While London is a fabulous place to visit with all sorts of things to do, there’s a ton to explore outside the city limits too. Whether you have a car or prefer to take the train you’ll find multiple options within just a few hours of the city that make for the ideal weekend getaway. From seaside towns to picturesque countryside, fascinating history and grand castles, these escapes offer something for just about everyone.
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Just 90 minutes by train from the London Paddington Station or two hours by car, the Cotswolds are probably what you think of when picturing quintessential English countryside. An expanse of gently sloping green hills and ancient postcard-perfect villages that look as if they’ve stepped out of the pages from another era, it’s the biggest of the 38 Areas of Outstanding Natural Beauty in England and Wales. While there are many alluring towns to visit in this hilly region, Bibury is especially impressive with the majority still standing as it did centuries ago. Arlington Row is the most scenic area with its lane of sepia-hued cottages built in the 17th century to house weavers working at Arlington Mill. A lazy afternoon spent wandering among the stone buildings is as close as you can get to an ideal Cotswold experience.
Winchester is an attractive cathedral city that not only makes an ideal base for exploring Hampshire, but it also offers plenty of its own to enjoy. Its most recognizable landmark is the striking statue of King Alfred the Great, erected in 1899 to mark one thousand years since his death. Explore over 1,000 years of history in Winchester Cathedral, Europe’s longest medieval cathedral, including 12th-century wall paintings and medieval carvings as well as a beautiful illuminated Winchester Bible. Visit Fort Nelson, which houses the Royal Armouries’ collection of artillery and historic cannon, and take in panoramic vistas of the Solent and Meon valleys from what is considered to be the best surviving example of a Victorian fortress.
Bath is often named among England’s most beautiful small cities, named for the natural hot springs that served as ancient Roman baths 2,000 years ago. Today, it’s the only destination in the U.K. where you can bathe in hot, mineral-rich spa waters just like the Romans did. There are rooftop spas with gorgeous, a wealth of award-winning restaurants, luxurious hotels. and romantic B&Bs.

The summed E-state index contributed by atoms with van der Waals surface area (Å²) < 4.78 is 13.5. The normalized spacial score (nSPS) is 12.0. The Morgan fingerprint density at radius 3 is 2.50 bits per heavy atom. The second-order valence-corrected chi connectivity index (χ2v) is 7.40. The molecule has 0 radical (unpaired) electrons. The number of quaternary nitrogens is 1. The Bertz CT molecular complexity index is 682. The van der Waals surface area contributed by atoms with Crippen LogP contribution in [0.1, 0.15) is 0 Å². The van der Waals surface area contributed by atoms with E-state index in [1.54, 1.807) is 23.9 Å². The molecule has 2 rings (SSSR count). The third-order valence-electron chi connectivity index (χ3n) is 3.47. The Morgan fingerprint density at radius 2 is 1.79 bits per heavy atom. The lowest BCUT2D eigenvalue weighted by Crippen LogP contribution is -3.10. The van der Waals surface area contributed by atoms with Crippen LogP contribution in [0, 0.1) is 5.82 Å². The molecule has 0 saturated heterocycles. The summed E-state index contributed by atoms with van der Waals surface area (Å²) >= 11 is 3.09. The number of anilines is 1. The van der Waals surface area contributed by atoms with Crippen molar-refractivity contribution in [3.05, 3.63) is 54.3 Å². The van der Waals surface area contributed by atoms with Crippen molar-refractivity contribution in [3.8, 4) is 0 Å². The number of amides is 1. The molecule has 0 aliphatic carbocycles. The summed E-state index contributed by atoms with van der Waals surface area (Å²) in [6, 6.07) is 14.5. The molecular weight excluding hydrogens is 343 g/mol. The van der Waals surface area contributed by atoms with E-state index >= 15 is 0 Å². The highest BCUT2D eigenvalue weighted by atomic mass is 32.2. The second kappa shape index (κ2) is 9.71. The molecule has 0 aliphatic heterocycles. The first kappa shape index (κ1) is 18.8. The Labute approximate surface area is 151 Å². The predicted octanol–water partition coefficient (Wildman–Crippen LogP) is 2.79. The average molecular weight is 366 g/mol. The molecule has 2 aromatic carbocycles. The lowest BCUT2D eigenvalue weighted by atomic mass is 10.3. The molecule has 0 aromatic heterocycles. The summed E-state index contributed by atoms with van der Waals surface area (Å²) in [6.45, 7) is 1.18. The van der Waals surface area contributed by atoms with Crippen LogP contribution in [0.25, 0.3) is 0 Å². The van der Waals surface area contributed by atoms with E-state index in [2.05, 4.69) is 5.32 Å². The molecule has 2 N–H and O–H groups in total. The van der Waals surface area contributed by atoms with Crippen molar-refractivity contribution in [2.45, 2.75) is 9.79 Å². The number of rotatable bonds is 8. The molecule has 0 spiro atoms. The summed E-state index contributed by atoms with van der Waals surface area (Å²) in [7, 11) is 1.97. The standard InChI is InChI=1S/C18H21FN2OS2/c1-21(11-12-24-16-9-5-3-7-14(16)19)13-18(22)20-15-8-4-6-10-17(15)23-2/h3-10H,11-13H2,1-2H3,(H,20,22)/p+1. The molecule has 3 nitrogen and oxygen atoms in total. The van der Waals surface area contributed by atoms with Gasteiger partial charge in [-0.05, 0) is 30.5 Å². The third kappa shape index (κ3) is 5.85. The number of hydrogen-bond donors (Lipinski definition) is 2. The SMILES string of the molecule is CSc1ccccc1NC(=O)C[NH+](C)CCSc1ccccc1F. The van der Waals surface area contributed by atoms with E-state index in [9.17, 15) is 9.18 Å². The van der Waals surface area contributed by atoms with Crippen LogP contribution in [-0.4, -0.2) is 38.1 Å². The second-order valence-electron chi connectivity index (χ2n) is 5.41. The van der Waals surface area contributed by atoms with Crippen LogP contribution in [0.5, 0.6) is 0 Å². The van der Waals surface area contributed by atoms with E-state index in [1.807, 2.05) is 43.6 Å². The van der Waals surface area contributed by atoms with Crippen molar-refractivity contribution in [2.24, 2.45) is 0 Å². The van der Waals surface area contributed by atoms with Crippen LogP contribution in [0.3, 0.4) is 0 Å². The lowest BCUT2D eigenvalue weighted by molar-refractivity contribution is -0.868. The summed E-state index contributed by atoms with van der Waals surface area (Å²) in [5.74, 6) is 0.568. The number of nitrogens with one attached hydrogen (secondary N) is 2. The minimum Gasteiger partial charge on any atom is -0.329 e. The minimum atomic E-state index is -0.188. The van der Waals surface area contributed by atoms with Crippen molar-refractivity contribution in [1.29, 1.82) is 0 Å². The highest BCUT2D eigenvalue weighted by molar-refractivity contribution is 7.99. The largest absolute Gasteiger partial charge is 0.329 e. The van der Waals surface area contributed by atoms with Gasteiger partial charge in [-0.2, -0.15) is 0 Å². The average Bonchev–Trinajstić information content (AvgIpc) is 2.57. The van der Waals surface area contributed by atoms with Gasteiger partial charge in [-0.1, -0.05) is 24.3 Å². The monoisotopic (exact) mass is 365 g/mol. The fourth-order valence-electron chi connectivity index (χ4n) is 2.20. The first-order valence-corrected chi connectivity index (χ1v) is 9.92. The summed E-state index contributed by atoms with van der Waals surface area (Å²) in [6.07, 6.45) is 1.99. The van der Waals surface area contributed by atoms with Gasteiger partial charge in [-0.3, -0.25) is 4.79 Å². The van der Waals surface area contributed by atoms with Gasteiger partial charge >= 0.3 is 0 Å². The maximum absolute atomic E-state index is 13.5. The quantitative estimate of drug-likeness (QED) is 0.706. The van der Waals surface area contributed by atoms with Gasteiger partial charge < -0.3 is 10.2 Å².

The Lake District
If outdoor adventure is what you’re up for, the Lake District is made up of nearly 900 square miles of beautiful wilderness dotted with chocolate-box villages. The picturesque patchwork of lakes, valleys and woodlands make it one of the top spots in England for getting outdoors, hiking across the hills, biking down the country lanes, or paddling across a lake. You can also visit The World of Beatrix Potter and stock up on treats at the Grasmere Gingerbread made from a 160-year-old recipe.
Located in the far southwest corner of England about a four-and-a-half hour drive from London, Cornwall is worth the longer trip to enjoy a weekend along this breathtaking coastline with 300 miles of dunes. cliffs, medieval harbors and oak-forested creeks. Enjoy everything from swimming with basking sharks and seals, and walking down the stepping-stone cliffs to explore tide pools to surfing and body boarding.
This seaside resort town on the southern coast is just an hour and 40 minutes from London. Brighton is a great place to spend a weekend at the beach enjoying old-fashioned fun, from riding the roller coaster on the pier to long strolls. From the Brighton pier, you can enjoy sipping a drink in the Victorian beer hall and catching a sunset over the English Channel. A wide range of nightlife can be enjoyed here too, especially in the Kemptown neighborhood along St. James’s Street and the waterfront.
About four hours from London, Pembrokeshire is home to the only coastal national park in the U.K. Pembrokeshire Coast National Park offers practically endless opportunities for scenic walks along with fabulous beaches, many of them with Blue Flag status. This region is also home to one of Wales most famous landmarks, a remarkable natural rock arch known as the Green Bridge which rises over 82 feet and spans more than 65 feet. You can also visit Pembroke Castle, an impressive medieval castle that was the birthplace of Henry VII was born here, the father of infamous Henry VIII.
New Forest National Park
Thornbury Castle, Thornbury
Located at the edge of the Cotswolds a little over two hours west of London near the border of Wales, it would be easy to spend a weekend at Thornbury Castle and never leave the grounds. The magnificent structure was previously owned by the famous Tudor dynasty which ruled Ireland, the U.K. and France over periods between 1485 and 1603. It even played host to King Henry the VIII and Anne Boleyn. Today, it’s the only Tudor castle open as a hotel, allowing non-royal types to enjoy the splendor of its roaring fires, delicious gourmet cuisine and magnificent rooms with exposed stone walls, canopy beds and aged tapestries.
Isle of Wight
It’s about a 90-minute drive to Portsmouth followed by a 45-minute scenic ferry ride to the Isle of Wight. Once here, you’ll feel like you’re in a totally different world with the tranquil beauty, unspoiled beaches and panoramic views. The longest stretches of golden sands are ideal for walks and horseback rides. Take a boat trip to see the Needles, three spikes of chalk that rise 115 feet above the sea, view the remains of the only surviving medieval lighthouse in England, dating back to 1314, or get active by surfing, kayaking, swimming or windsurfing.